Another pretrial motion hearing occurred in the court martial of Pfc. Bradley Manning at Fort Meade today. During a recess in proceedings, a military legal matter expert opened a yellow envelope and pulled out physical copies of a ruling issued and read in court by the judge.

The handing out of a court record to press was unprecedented in the court martial. The press were collectively surprised to be receiving this document, which was a ruling on a government motion related to whether the government has to prove Manning had “reason to believe” information could cause “injury to the United States or advantage a foreign nation” under the Espionage Act charges.

Later in the day (and, again, much to the press’ surprise), another physical copy of a judge’s ruling was given to members of the press. It was a ruling on the defense’s motion to preclude evidence “the enemy” received information Manning disclosed.

Michael Ratner of the Center for Constitutional Rights (CCR) reacted, “ The occasional selection of a court filed paper by censors is not what the Constitution, a free press and public trials require.”

While the Army has begun to post court records to a “Freedom of Information Act (FOIA) Reading Room,” the posting of records is at the discretion of the Army. Press continue to understand that if a record is wanted the Army expects press to submit a FOIA request for that record.

The Center for Constitutional Rights (CCR) has brought a lawsuit arguing the press should be given access to court records and that lawsuit is currently before the Court of Appeals of the Armed Forces (CAAF). The government has fought this effort to give proceedings a greater level transparency. (This writer is a plaintiff in that lawsuit.)

The military expert explained that the documents were “pretty procedural” so it was easy for them to be provided to the press. Only Judge Army Col. Denise Lind’s signature and personal identifying information for Manning needed to be redacted.

FOIA exemptions were applied, but the expert said it was not run through FOIA because a citizen cannot make a FOIA request for a record that does not exist or is prospective.

The judge, according to the military expert, consented under a protective order to provide the rulings today. There is no “guarantee there will be a clean copy she is wiling to release” during every proceeding. In these instances, there were no changes to be made and the defense or government did not object to releasing the rulings.

“We have more latitude in here because it’s not in response to FOIA,” the military expert said. This is essentially what CCR has been arguing all along. FOIA cannot satisfy requirements for the proceedings to be open and transparent.

He added that FOIA requests are logged in a “tracker system” and then “processed.” Eighty-four records are up in the FOIA Reading Room right now. Four hundred-plus records are in the “tumbler of lawyer after lawyer deciding whether to redact details.”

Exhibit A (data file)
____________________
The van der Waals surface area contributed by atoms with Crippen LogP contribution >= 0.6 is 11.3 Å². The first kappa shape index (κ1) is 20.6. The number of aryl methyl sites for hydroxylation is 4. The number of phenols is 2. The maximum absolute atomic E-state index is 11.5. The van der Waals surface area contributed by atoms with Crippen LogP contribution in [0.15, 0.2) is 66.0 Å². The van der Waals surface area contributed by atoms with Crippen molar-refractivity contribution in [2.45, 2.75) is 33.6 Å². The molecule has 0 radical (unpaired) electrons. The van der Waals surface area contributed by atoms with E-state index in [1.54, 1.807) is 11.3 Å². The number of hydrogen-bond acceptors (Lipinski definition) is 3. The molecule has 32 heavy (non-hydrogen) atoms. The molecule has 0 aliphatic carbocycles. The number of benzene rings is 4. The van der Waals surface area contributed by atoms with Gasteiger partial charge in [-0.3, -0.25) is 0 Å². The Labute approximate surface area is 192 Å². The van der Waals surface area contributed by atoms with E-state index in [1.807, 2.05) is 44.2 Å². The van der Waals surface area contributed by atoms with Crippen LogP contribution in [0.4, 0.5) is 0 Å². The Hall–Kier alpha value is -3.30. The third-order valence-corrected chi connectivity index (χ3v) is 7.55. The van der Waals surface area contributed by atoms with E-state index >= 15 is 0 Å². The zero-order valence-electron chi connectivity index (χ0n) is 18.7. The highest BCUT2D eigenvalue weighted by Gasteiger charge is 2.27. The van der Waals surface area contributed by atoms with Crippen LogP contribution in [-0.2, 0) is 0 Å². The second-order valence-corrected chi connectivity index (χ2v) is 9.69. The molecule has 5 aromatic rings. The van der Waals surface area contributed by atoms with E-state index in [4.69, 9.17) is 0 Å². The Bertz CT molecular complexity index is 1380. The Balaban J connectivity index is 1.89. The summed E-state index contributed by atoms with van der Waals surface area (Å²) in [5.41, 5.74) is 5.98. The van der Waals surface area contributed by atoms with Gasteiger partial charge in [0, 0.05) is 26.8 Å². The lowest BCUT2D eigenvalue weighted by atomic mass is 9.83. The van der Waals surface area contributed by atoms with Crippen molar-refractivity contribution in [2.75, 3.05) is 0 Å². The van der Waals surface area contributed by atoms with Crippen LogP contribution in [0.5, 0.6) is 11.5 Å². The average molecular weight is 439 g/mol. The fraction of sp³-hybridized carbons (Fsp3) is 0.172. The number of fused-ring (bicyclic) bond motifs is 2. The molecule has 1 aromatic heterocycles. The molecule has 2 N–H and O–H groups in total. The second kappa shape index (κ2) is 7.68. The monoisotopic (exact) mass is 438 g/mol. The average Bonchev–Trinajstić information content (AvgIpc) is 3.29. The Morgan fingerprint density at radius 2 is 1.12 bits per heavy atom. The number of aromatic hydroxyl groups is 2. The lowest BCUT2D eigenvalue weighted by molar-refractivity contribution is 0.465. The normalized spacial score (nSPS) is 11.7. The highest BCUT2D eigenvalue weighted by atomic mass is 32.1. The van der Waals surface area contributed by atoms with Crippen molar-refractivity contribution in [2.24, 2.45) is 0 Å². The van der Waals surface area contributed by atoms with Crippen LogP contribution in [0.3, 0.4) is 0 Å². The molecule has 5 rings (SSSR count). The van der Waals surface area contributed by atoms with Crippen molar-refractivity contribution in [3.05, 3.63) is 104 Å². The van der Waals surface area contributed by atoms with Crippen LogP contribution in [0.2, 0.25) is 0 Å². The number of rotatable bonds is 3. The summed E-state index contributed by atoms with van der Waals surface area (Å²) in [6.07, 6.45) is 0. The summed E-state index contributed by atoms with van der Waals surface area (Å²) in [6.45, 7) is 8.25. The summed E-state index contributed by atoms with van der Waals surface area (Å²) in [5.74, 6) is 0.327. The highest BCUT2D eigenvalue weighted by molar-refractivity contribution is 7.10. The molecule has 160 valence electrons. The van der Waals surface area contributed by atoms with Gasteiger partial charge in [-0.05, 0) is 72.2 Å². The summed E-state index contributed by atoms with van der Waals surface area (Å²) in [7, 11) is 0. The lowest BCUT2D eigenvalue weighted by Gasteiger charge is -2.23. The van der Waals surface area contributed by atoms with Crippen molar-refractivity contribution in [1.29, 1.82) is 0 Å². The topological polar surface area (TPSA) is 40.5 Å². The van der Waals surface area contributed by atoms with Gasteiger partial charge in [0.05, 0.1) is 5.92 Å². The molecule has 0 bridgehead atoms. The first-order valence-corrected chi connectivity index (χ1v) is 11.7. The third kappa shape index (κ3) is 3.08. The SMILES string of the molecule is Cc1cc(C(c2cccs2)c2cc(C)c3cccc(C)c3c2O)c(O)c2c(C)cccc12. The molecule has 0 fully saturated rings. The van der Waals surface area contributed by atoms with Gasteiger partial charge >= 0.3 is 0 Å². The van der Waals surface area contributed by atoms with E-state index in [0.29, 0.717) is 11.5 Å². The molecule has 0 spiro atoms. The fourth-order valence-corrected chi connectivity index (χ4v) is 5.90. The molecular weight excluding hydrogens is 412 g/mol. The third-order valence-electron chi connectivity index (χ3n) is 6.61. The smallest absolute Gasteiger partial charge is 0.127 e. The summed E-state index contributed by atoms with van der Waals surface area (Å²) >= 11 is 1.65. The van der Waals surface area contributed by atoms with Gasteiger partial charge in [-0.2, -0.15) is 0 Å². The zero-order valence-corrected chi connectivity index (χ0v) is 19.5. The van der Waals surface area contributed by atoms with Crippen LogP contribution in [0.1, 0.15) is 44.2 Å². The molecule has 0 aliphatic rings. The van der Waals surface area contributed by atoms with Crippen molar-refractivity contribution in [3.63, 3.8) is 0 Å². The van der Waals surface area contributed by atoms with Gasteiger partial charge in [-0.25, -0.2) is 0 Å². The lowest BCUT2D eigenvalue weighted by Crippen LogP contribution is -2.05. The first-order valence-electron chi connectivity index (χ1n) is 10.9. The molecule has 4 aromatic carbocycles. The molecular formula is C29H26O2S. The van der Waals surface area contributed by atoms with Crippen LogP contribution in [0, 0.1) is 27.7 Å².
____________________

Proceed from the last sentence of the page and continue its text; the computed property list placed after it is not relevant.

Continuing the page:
“The FOIA system can be cumbersome,” he stated.

The military expert went on to suggest that CCR had argued “all written products” should be made available to press and all the hearings should be open. He added that CCR had requested “no closed sessions” and essentially had argued the government’s interest in protecting classified information should not be respected.

The problem is this process is likely to be selective and arbitrary. Rulings that are of great public interest are still going to be withheld.

“The legal  mandate is for contemporaneous access to all documents, opinions, motions with the exception of classified material,” Ratner stated. “Claiming that procedural documents can be given to the press and public, whatever that term means, implicitly is saying substantive matters cannot or will be delayed. The right to unfettered access to court filed documents makes no such distinction. It’s time for the military to end this charade and allow access to what is contitutialy required. Manning’s right to a fair trial and the public’s right to know depends on it.”

Ratner also commented that applying FOIA exemptions so the ”full documents are not given to the press and public is unlawful.” And, “There is no basis for doing so. Only classified material can be removed. The absurdity of the FOIA application is demonstrated by the removal of the Judge Lind’s name from her own opinions.”

He concluded, “It’s time for the Court of Appeals for the Armed Forces to step in and do what it should have done a long time ago: tell this judge and the prosecutor to comply with the Constitution.  The secrecy in the Manning case is like an open wound and it just bleeds and bleeds.”

This could be an aberration. Records may not be regularly handed out. The fact that there is uncertainty indicates this is still not good enough and more needs to be done to ensure there will be transparency in the court martial.